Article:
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Gerry Byrne says government will soon announce plan to decrease hunting pressure on moose

One of the quarters.
One of the quarters. - Mark Squibb

Fisheries and Land Resources Minister Gerry Byrne says there’s no evidence of a serious parasitic outbreak in Newfoundland’s moose, but measures will be taken to address the reportedly low number of animals in some areas of the island.

In an interview Friday, the minister responded to a story reported earlier this week involving hunters who harvested a sick moose.


'Clarenville moose hunters concerned about possible sick moose hunted on Northern Peninsula'

The hunters from Clarenville shot the moose on the Northern Peninsula. After they cut it open, they noticed the meat was unusually sparse and had a pale colour to it. They also noted the bones of the animal seemed brittle and that droppings found near the kill did not look healthy.

Officials with the wildlife division later confirmed the moose, which the hunters handed over to authorities, had been stricken with parasites.

Byrne told The Western Star that it is natural for some moose to be afflicted by parasites and there was no evidence the parasites found in this particular moose were unusual or that the problem of parasites making moose sick is alarmingly rampant in the province.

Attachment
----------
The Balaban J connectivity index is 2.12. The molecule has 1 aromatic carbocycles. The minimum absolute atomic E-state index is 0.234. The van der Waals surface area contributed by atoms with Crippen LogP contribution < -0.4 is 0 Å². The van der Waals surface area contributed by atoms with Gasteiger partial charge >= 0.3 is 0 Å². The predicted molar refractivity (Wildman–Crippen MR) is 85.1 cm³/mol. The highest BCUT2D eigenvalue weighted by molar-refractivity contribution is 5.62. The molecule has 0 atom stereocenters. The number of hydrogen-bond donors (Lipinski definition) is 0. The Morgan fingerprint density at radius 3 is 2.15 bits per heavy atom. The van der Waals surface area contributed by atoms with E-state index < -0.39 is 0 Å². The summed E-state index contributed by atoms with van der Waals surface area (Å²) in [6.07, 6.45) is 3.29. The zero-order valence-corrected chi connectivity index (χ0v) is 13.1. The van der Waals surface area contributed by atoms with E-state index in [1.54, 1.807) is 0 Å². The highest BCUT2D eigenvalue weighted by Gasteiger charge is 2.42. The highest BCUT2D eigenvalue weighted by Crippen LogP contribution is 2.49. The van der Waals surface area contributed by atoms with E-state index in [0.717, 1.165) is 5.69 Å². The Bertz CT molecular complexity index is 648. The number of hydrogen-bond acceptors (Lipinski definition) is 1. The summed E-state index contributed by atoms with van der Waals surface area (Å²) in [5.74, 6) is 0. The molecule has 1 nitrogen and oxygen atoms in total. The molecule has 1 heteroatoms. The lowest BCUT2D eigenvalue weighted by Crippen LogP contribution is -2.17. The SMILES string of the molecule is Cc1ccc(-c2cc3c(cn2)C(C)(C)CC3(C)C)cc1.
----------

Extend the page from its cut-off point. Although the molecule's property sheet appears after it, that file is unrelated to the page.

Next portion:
While hunters who kill moose not fit for human consumption can be granted a new licence if they submit the carcass and their original tags, Byrne urged hunters to exercise caution while trying to bag their big game. He said it is incumbent on hunters to know the animal they are taking and to make sure as best they can that it is not a sick animal.

Hunters and outfitters on the Northern Peninsula in central Newfoundland have been reporting there seem to be fewer moose these days. Byrne said those concerns are being taken seriously and measures will be taken to try to relieve the hunting pressure on the stock.

He said government will be announcing there will be fewer licences issued for the big game hunting season that will start in late 2018.

He added that the province is continuously assessing the reasons for why moose numbers may be decreasing, but noted increased hunting pressure and possibly increased predation by animals such as bears, coyote and wolf are also important factors.

There were 5,000 extra licences added in 2012 and those same numbers of licences have been given out every year since, Byrne said.

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